The Swiss Federal Tribunal has published a new decision (dated 16 June 2017, 4A_508/2016) on retrocessions, ruling for the first time on the debated issue of the statute of limitations applicable to a retrocession restitution claim from an agent’s client.
The Swiss Federal Tribunal has published a new decision (dated 16 June 2017, 4A_508/2016) on retrocessions, ruling for the first time on the debated issue of the statute of limitations applicable to a retrocession restitution claim from an agent’s client, i.e. how many years of retrocession payments may be claimed by a client without the agent being entitled to object that such claim is time-barred.
This statute of limitations issue is twofold: first, what is the starting point of the statute of limitations period (dies a quo) and second, what is the duration of such period: ten years (standard statute of limitations) or five years (statute of limitations applicable to periodic payments such as a rent or interest payments).
According to this Swiss Federal Tribunal’s decision, given in an insurance brokerage context (the retrocessions received by the broker consisted of a share of insurance premiums paid by the claimant), the client’s restitution claim is subject to a ten-year statute of limitations period, starting for each retrocession as from the day the agent received the retrocession from the third party, regardless of the client’s knowledge of the existence thereof.
The Swiss Federal Tribunal has indeed considered that the agent’s duty to return retrocessions to the principal does have a different legal basis for each retrocession received by the agent, and that retrocessions do not qualify as periodic payments subject to a five-year statute of limitations period.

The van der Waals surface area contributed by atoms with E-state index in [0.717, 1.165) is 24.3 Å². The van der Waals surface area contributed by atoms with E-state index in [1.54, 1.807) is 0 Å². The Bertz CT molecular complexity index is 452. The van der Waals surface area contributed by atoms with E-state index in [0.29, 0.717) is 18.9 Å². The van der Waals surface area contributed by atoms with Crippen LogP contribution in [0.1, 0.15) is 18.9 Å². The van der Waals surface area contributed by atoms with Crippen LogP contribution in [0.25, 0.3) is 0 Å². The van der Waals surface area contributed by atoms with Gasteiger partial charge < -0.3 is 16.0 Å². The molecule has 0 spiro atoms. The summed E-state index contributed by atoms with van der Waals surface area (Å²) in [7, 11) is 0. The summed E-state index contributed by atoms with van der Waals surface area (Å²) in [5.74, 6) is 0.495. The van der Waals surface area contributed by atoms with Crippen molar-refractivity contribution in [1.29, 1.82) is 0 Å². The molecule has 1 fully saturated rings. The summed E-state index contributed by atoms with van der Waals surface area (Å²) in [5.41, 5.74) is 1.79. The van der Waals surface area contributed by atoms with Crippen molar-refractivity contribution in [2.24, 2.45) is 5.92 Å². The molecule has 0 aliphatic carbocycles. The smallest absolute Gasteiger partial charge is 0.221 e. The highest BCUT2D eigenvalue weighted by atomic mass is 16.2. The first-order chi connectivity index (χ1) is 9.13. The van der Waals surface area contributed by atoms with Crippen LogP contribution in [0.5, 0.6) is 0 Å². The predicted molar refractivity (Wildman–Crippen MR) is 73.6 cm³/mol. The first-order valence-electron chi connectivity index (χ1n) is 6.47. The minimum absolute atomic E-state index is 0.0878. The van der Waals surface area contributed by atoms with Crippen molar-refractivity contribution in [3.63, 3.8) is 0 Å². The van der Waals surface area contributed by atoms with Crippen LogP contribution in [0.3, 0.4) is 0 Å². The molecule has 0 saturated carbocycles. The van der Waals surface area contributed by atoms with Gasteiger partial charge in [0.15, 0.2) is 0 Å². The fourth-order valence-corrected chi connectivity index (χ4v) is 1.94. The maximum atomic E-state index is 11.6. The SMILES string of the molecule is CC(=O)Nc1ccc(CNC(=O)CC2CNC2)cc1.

Even though this decision concerns retrocessions paid within an insurance brokerage relationship, it should apply to other mandate relationships, especially to retrocessions received by banks or other asset managers from third parties.
This much-awaited decision clarifies the situation and brings legal certainty that will be positively received in the industry.
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About the Authors
Fabien specialises in advising financial institutions (including banks, independent asset managers and distributors of collective investment schemes) on asset management matters and contracts, organisational rules, directives or processes, including when dealing with regulators (e.g. FINMA).
Nurith regularly assists both Swiss and foreign companies, financial institutions as well as individuals in reviewing or drafting commercial contracts and corporate documents. She assists clients in setting up or reorganising companies.